First Lines Friday
First Lines Friday is a weekly book meme hosted by Wandering Words. What if instead of judging a book by its cover, its author or its prestige, we judged it by its opening lines?
- Pick a book off your shelf (it could be your current read or on your TBR) and open to the first page
- Copy the first few lines, but don’t give anything else about the book away just yet – you need to hook the reader first
- Finally… reveal the book!
It’s Friday! I have a lot to do this weekend and hoping to squeeze some reading in, but after finishing a big book, I feel more than motivated again. My reading slump has been lifted! Right on time too!
This week’s lines come from a paperback book I have in my mini book shelf next to my bed that I lovingly call and use as a nightstand. I have zero idea where this book came from because I have no recollection of buying it, but it’s been on my shelf forever and I keep meaning to read it…eventually.
This Week’s Lines:
Enjoyed that preview? This week’s book is…
Duplicity (Brooke Grant #1) by Newt Gingrich and Pete Earley
The greatest nightmare for the free world today would be a master terrorist hiding somewhere, controlling and coordinating radical Islamic groups at the highest level around the globe.
In Duplicity, the newest thriller from former Speaker of the House and bestselling author Newt Gingrich, such an invisible hand overseeing havoc worldwide plays a major role. Gingrich has teamed with former Washington Post reporter and bestselling author Pete Earley to create a highly plausible mix of domestic and global action in this ripped-from-the-headlines thriller.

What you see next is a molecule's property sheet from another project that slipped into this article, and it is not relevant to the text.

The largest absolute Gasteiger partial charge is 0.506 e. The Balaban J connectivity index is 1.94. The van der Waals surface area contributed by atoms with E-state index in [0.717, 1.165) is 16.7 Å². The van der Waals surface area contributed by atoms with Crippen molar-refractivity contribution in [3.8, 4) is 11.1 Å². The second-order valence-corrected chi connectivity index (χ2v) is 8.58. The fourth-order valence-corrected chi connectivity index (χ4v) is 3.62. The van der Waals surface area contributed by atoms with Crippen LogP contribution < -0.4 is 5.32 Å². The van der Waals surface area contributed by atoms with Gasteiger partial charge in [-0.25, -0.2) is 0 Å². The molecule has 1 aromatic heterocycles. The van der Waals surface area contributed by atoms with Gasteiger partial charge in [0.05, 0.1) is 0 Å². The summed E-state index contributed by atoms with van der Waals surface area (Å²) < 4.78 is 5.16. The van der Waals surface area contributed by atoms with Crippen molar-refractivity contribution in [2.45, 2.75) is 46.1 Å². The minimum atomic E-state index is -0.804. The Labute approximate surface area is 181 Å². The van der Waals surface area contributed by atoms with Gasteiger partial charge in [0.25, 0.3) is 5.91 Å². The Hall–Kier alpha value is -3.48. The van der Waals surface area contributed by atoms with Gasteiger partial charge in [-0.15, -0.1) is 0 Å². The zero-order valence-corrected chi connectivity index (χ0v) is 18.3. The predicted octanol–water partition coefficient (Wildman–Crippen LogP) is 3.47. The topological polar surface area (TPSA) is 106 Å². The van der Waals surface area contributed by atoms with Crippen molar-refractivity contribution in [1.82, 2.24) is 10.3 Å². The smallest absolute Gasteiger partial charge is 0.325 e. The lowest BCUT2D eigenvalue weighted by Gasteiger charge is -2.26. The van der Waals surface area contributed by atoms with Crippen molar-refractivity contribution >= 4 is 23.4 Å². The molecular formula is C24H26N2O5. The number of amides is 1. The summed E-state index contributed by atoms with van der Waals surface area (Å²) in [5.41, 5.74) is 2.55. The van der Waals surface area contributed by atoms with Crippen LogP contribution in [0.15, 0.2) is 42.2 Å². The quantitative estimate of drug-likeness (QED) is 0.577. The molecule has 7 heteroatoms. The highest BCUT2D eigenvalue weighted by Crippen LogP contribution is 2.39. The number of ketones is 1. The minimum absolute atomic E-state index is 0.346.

And of course, it’s set during an American presidential election.
When President Sally Allworth decides to reestablish America’s Mogadishu embassy in Somalia weeks before Election Day, her challenger says she is playing politics with American lives. That turns out to be true when the embassy is attacked and hostages are taken. Embassy station chief Gunter Conner and Marine captain Brooke Grant end up the unlikely survivors of this Benghazi-style attack. Suddenly, they are the only hope for saving their captured colleagues.
The firestorm of drama is compelling, set off by the intersection of Washington power and politics, a fragile third-world Islamic country, and Somali Americans here at home.
Only Newt Gingrich’s unique in-depth knowledge of the political realities of friend and foe could weave such a spellbinding tale of events and personalities, one that could actually happen . . . if America’s leaders aren’t wary of a world full of Duplicity.